Craigmont started out with a different name in a different place, and became what it is today through a mock wedding. That story has its origins in the fall of 1895, when the Nez Perce Indian Reservation was opened for settlement. People flocked to the Camas Prairie to stake out their homesteads, and in 1898, the first little town to spring up was named Chicago after the big city in Illinois. This caused so much confusion for the U.S. Post Office that several years later the name was legally changed to Ilo, after Ilo Leggett, the daughter of a local merchant.
By 1907, the citizens of Ilo were expecting the Camas Prairie Railroad to be built through their town, but it bypassed them by about a mile. Deciding it was poor business to miss out on this new transportation mode, most of the town picked up its skirts and moved to the west side of the railroad tracks, where the current Craigmont business district is, on U.S. Highway 95 between Lewiston and Grangeville.
The September 23, 1907 edition of the Lewiston Evening Teller reported, “Last week witnessed great activity in the removal of the old business houses to the new town. Buildings were hauled across the prairie by steam, horses, and capstan.”
A capstan moves or raises heavy weights with a vertical drum around which a cable is turned. It and the big steam engines that moved Ilo were probably owned by Sterling Norman Bunce. “Grandpa Bunce was a fascinating person,” his grandson Adelbert “Del” Buttrey wrote in a 1979 book titled, The Buttrey Davis Story. “To begin with, he was huge, usually weighing between 350 and 400 pounds, most of the time closer to 400. Being short in height, he seemed even more massive. He bought much machinery and always had the biggest threshing outfit around, the biggest separator, and the biggest steam engine, which powered the separator. His huge, powerful engines and his rolling equipment enabled him to take on large moving operations, and occasionally his steam engine could be seen along the roads of the prairie moving some building from here to there.”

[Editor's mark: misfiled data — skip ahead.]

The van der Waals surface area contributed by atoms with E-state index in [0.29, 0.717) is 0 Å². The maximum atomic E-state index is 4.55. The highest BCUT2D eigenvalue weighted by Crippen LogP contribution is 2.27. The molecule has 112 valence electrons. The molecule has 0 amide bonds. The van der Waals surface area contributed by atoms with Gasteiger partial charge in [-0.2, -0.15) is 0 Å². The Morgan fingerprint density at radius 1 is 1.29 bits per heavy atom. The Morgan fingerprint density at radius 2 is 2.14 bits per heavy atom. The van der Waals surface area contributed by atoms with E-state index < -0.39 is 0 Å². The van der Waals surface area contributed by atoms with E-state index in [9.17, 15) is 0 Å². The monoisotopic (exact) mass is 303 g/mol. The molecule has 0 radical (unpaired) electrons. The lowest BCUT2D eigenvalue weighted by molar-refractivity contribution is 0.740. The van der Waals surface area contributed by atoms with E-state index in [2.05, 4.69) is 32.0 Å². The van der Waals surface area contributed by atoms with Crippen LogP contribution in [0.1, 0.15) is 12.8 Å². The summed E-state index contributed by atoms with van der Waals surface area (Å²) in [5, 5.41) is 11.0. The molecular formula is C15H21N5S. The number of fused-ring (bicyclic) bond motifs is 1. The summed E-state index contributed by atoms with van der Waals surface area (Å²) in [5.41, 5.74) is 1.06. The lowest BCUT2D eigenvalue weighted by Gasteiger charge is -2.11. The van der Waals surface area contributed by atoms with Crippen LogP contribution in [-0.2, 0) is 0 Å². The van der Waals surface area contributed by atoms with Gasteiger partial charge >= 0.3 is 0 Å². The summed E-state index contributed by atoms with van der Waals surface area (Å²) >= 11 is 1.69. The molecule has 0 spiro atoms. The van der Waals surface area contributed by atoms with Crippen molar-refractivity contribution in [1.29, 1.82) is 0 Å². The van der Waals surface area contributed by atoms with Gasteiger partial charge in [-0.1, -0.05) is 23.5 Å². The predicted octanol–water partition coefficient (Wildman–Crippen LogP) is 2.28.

While Ilo was moving down the hill, John P. Vollmer, a Lewiston merchant and financier, was founding the town of Vollmer on the opposite side of the railroad tracks, which was all that separated the two communities. An intense and bitter rivalry developed. In 1911, when Lewis County was formed from Nez Perce County, this discord was the main reason the new county seat was located in Nezperce, even though it had a smaller population than Ilo and Vollmer.
“In the recession and hard times following on the heels of the First World War, economic pressures began making themselves felt in the divided town,” according to a 1963 volume by multiple authors titled The Highlands of Craig Mountain. “Citizens were getting out of sorts by the constant bickering and rivalry.”